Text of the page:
If you – as producer – invite critics to see and comment on your show, then you have to live with the consequences. Right? Reviewers, especially seasoned professional ones, have a nasty habit of spotting and saying things you’d rather they didn’t. It’s a calculated risk and it’s how the relationship between producers (and others involved with the show) works.
I’ve noticed though that this time-honoured etiquette – if that’s what it is – seems to be crumbling. I saw a children’s Christmas show daily in December and sometimes more than one. They ranged from the astonishingly fine five-star Snow White and the Seven Dwarfs at Canterbury’s Marlowe Theatre to the anything-but-excellent Nutcracker: The Musical at the Pleasance for which I struggled to find one star. And between those extremes, of course, were lots of shows which were, at best pretty good, and at worst lack lustre.
“It’s true that I’ve never personally taken part – in any capacity – in a children’s Christmas show, but I have seen, for example, hundreds of pantomimes in the last twenty years or so and I certainly know good from bad.”
And my responsibility to my readers is to say so. It’s true that I’ve never personally taken part – in any capacity – in a children’s Christmas show, but I have seen, for example, hundreds of pantomimes in the last twenty years or so and I certainly know good from bad. That’s my job and although I don’t stint on praise when it’s due I’m no wanton gusher. I also watch audiences closely, especially at pantomimes.
If it’s working for the children present then it’s probably a fit-for-purpose show. When the kids are bored, restive and not picking up on very basic jokes then there’s something seriously wrong. It applies to non-panto Christmas shows too, of course. If the children, however young, are “engaged” – that is listening, watching, entranced, responsive – the director and team are getting it right. Fidgeting and frequent lavatory traipses are a sign that the show is missing its target.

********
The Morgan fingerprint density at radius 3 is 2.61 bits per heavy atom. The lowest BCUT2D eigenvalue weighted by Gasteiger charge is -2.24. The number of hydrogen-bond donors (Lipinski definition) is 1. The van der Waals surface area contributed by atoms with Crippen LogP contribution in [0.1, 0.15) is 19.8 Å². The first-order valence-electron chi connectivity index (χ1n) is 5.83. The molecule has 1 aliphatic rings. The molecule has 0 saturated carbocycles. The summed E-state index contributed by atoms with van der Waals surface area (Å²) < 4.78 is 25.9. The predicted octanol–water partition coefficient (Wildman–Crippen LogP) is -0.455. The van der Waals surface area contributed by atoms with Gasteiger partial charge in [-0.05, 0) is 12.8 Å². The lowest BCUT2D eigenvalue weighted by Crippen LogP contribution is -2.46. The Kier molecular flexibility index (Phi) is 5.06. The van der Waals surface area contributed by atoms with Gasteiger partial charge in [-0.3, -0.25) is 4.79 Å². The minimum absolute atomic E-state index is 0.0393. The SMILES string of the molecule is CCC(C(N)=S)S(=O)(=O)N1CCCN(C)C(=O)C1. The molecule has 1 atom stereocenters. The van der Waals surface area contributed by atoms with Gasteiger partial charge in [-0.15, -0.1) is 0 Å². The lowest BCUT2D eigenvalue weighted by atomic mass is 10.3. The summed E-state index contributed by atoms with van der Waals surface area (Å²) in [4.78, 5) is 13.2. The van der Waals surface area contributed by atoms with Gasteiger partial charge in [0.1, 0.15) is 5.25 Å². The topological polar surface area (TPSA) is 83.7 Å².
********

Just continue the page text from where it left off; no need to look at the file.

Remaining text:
But how the people whose shows fall short of good seem to cavil these days. Social networking makes it all too easy to fire off an undignified response to criticism and it happened to me far too often last month. Take, for example, the weary pantomime (I won’t specify which one because I’m a kind soul at heart) that produced nothing but the occasional forced titter from dads for two-and-a-quarter hours.
Neither dame nor funny guy seemed to be able to time a joke or hook up with the audience. My comment to this effect led to an angry tweet from someone on the production team informing me that these two actors are “masters of pantomime”. Really? Well it certainly didn’t show at the matinee I attended.
Then there was a tweet, in respect of a different show accusing me of not being there at all. And someone else accused me of failing to understand their show. How dare they? I also had a rather sad (open) Facebook conversation with an actor desperate to know whether I’d found anything good at all in the show she’d taken part in.
“I find all these responses totally inappropriate. Cast and creatives simply have to take criticism on the chin.”
I find all these responses totally inappropriate. Cast and creatives simply have to take criticism on the chin. Nobody wants, or sets out to, rubbish anyone else’s work but critics have a duty to tell the truth as they see it. In fact I don’t think it’s healthy for critics and actors/creators to hobnob too much either virtually or actually when there’s a show to review because they are, in a sense, on opposite sides.
I am sometimes invited to first night parties and I never accept – partly because I don’t think it’s fair for actors to have to chat to critics immediately after a show, and anyway I have to rush away to my coffee shop or train office to get the review written and filed pronto. It’s also because it doesn’t feel right for me to cosy up to people of whose performance I then have to write a disinterested critique.
So, all you producers, actors and creators, go on chatting to me via social networks by all means and, of course, invite me to your shows. But I think you then owe it to me – and to your own professional integrity – to pipe down if you don’t like what I write about them.